It’s snot a big deal. Or is it?
Have you ever looked at your tissue after blowing your nose and wondered why your mucus is a certain color? And what exactly does it mean? Dr. Stacey Rose, associate professor of infectious diseases at Baylor College of Medicine, shares what you need you know when it comes to your nasal secretions.
Q: There is an old wives’ tale that your mucus color can tell you if you’re sick. Is this true or a myth?
A: It is not quite accurate but perhaps partly true. For example, a runny nose due to allergies is typically associated with clear mucus, while bacterial sinus infections are classically described as having “purulent” discharge (meaning thick and yellow-green in color). But there are many in-between situations. For example, viral infections often start with clear nasal drainage but that doesn’t mean you’re not sick!
Q: What can the different colors mean if anything?
A: The body has a variety of defense mechanisms when confronted with an infection. Mucus is made up of tissue,cells (such as from the lining of the nose or throat and also immune cells such as white blood cells) and secretions to help move infection out of the body. Dead bacterial cells can also form part of the mucus. The components of mucus are what give it its color, and there can be a wide range of colors – from tan to yellow to green to gray or even blood-tinged. We often think of bacterial infections as causing more of a vigorous response of white blood cells, leading to a yellow-green color, but again this is not a hard and fast rule.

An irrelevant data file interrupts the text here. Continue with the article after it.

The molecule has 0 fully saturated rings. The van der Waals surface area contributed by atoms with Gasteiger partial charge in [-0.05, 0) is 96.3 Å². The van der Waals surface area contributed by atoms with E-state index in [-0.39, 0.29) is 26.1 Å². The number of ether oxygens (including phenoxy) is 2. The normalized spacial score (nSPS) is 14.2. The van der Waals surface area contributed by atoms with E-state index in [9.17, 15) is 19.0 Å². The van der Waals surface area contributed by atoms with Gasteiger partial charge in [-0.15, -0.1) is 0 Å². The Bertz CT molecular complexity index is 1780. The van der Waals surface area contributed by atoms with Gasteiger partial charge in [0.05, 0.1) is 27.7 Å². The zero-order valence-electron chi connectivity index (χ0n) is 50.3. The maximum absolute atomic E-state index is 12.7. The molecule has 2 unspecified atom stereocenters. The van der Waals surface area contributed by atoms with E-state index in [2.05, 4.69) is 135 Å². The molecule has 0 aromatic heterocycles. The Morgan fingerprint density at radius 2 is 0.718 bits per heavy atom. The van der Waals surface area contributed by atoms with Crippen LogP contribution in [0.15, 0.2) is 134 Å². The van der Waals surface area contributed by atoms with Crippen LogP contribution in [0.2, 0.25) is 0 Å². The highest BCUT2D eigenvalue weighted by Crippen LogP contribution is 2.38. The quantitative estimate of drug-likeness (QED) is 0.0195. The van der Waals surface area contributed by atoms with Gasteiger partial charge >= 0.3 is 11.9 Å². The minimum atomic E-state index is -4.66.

Q: Could certain lifestyle activities (like smoking) change the color?
A: Smoking can damage the lining of the nasal cavities and airways, and can affect the immune response to infection; smokers are at higher risk of respiratory infections in part due to these effects. Because mucus is made up of tissue and immune cells, I do believe lifestyle activities such as smoking could affect the color of mucus.
Q: Could the consistency of your mucus tell you if you’re sick?
A: As above – you can be sick and still have thin mucus, especially with a viral infection. I would say it can be helpful to note the consistency of mucus as it evolves; if you start with clear mucus, and then it becomes thick and yellow-green (“purulent”) then that could be a sign that the infection is progressing. But it can also indicate that your body is responding just as it should – by recruiting white blood cells and other immune cells to fight the infection.
Q: When should someone call their doctor?
A: As with many clinical signs and symptoms, it can be hard to pinpoint one feature that would prompt a doctor visit. Beyond the color of mucus, it is best to consider a constellation of signs or symptoms – for example, fever can often be a sign of infection, as well as headache, pressure in the sinuses, cough and shortness of breath. When to call your doctor also depends on your own health; if you have underlying health problems, you would want to call your doctor sooner than perhaps someone with a healthy immune system who might be able to monitor their symptoms for a few days before seeking medical attention. A general rule of thumb: If things are getting worse rather than better, it’s time to call for help.
Learn more about Baylor Medicine Infectious Diseases and Primary Care.
By Anna Kiappes